The Girl in the Ice by Jason Vail
Jason Vail is in danger of transforming from a speculative e-author into a bona fide murder mystery writer. “The Wayward Apprentice” and the next three Stephen Attebrook novels have shown a rapidly maturing writing style, plot complexity, historical understanding, and intriguing sense of mystery. All set in the time of King Henry III of England – not bad for a writer from Florida.
I came to these novels fairly early in Vail’s publishing of them and I have to say they are affable novels where the author has understood quickly that you need both a flawed sleuth and a rotund, sharp-tongued yet utterly loyal sidekick – Gilbert Wistwode in this case. It’s something that works perfectly for the likes of Susanna Gregory and worked for Ellis Peters. It works here.
Our foot-maimed Deputy Coroner, a man with a pervasive sense of conscience and a desire for the truth, finds himself investigating the frozen dead teenage beauty outside Saint Laurence’s churchyard. As Vail’s resident humorist, Harry, remarks: “Nice day for finding corpses in the churchyard.”. Whilst the inhabitants of Ludlow are falling all over themselves in commercial haste to profit off a new “saint”, Stephen finds himself heading back towards Clun – where the action of the last novel occurred – to wrap up the mystery of seven dead people. A mystery set in the last novel, but never followed up by Vail till now. This time the head of the dead family – Adam Saltehus – wants to know who killed them. Lady Margaret reappears (“Baynard’s List”) when Stephen heads to Shrewsbury and also tasks him with finding the bandits who are robbing and murdering from four of her associates – Bromptone included, another character reappearing from “A Dreadful Penance”.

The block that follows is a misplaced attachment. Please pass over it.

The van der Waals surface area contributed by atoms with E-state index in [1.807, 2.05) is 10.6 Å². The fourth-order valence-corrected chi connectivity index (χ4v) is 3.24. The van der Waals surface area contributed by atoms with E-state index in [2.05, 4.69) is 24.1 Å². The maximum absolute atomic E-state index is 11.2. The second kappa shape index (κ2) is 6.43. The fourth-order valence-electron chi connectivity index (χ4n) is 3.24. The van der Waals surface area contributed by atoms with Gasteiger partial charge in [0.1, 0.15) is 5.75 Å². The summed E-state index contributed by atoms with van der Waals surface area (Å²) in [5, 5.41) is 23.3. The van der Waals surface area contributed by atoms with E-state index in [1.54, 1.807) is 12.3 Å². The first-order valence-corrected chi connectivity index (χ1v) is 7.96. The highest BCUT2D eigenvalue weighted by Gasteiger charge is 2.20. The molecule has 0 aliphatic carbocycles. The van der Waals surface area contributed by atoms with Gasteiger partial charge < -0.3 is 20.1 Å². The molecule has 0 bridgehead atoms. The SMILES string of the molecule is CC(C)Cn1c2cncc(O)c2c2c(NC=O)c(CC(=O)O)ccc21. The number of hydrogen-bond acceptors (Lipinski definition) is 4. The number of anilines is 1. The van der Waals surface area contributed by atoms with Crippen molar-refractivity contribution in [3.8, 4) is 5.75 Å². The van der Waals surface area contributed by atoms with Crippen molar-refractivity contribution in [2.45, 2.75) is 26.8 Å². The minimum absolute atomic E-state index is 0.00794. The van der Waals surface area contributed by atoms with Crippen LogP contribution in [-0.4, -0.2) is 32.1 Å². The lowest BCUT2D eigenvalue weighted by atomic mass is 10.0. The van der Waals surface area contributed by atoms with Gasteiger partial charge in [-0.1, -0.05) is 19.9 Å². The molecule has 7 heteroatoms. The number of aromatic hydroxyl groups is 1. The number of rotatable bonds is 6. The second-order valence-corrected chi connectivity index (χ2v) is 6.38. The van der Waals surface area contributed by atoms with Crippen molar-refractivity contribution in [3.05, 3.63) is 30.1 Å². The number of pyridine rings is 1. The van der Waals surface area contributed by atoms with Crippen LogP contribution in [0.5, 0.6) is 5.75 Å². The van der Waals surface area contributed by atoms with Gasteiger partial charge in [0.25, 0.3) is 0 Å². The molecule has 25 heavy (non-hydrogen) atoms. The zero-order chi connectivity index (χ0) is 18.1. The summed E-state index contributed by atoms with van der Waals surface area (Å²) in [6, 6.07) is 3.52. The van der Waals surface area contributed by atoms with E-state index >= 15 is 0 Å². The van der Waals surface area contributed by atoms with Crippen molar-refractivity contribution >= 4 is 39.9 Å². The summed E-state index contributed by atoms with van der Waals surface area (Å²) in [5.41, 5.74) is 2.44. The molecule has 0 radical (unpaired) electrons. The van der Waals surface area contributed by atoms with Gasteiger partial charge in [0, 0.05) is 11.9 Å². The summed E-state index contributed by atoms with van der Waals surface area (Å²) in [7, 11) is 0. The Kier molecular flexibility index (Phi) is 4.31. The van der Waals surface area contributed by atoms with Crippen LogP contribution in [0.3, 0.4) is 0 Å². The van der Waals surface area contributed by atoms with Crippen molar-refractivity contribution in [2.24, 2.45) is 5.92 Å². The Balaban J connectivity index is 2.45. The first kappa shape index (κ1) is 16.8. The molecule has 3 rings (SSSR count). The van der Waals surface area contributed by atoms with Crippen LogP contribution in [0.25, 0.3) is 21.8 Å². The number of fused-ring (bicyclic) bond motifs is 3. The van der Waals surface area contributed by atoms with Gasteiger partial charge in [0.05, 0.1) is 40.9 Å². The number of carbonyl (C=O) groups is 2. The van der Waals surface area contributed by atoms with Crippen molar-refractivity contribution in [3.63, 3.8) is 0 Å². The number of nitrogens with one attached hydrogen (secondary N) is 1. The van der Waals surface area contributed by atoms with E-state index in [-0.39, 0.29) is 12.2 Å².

What follows is a foray into archery, banditry, thuggery, brutish lords and nasty henchmen. Stephen suffers beatings, tip toes around darkened village, towns and small castles… all in an effort to trace a dandelion emblem on a salt barrel and a cursed ring. With the denouement in a carriage there is a sad confession and an understanding that “the heart is such a odd thing, it goes where it wills and can cause all manner of trouble when not properly disciplined.”
All manner of trouble is precisely what Stephen is good at solving and Jason Vail is turning into a rather remarkable murder mystery writer.
This The Girl in the Ice book review was written by travelswithacanadian
All reviews for: A Stephen Attebrook Mystery
The Wayward Apprentice
A Stephen Attebrook Mystery #1
Stephen Attebrook, a crippled knight facing poverty and ruin, seems condemned to a quiet life when he takes a position as deputy coroner in the small town of Ludlow. ...
A Stephen Attebrook Mystery #2
October 1262 should have been a quiet month, that melancholy time following the death of summer dedicated to the chores of readying Ludlow for the onset of winter and the h...
A Dreadful Penance
A Stephen Attebrook Mystery #3
November 1262 is an unlikely season for war. But war nonetheless is coming to the March, the wild borderland between England and Wales. Not the war that most fear between t...
The Girl in the Ice
A Stephen Attebrook Mystery #4
December 1262 is one of the harshest in living memory. A series of terrible blizzards strikes England, falling with particular heaviness on the March, the blood-soaked bord...
St Milburga's Bones
A Stephen Attebrook Mystery #5
War has come again to the March of England and Wales. An army under Prince Edward is massing at Ludlow to subdue the Welsh after their invasion of the autumn of 1262, which...
A Stephen Attebrook Mystery Prequel
Eustace FitzWalter, Giselle de Hafton, and Robert Attebrook could not be more different. Eustace is the bastard son of an earl, Giselle the sheltered daughter of a dotting ...
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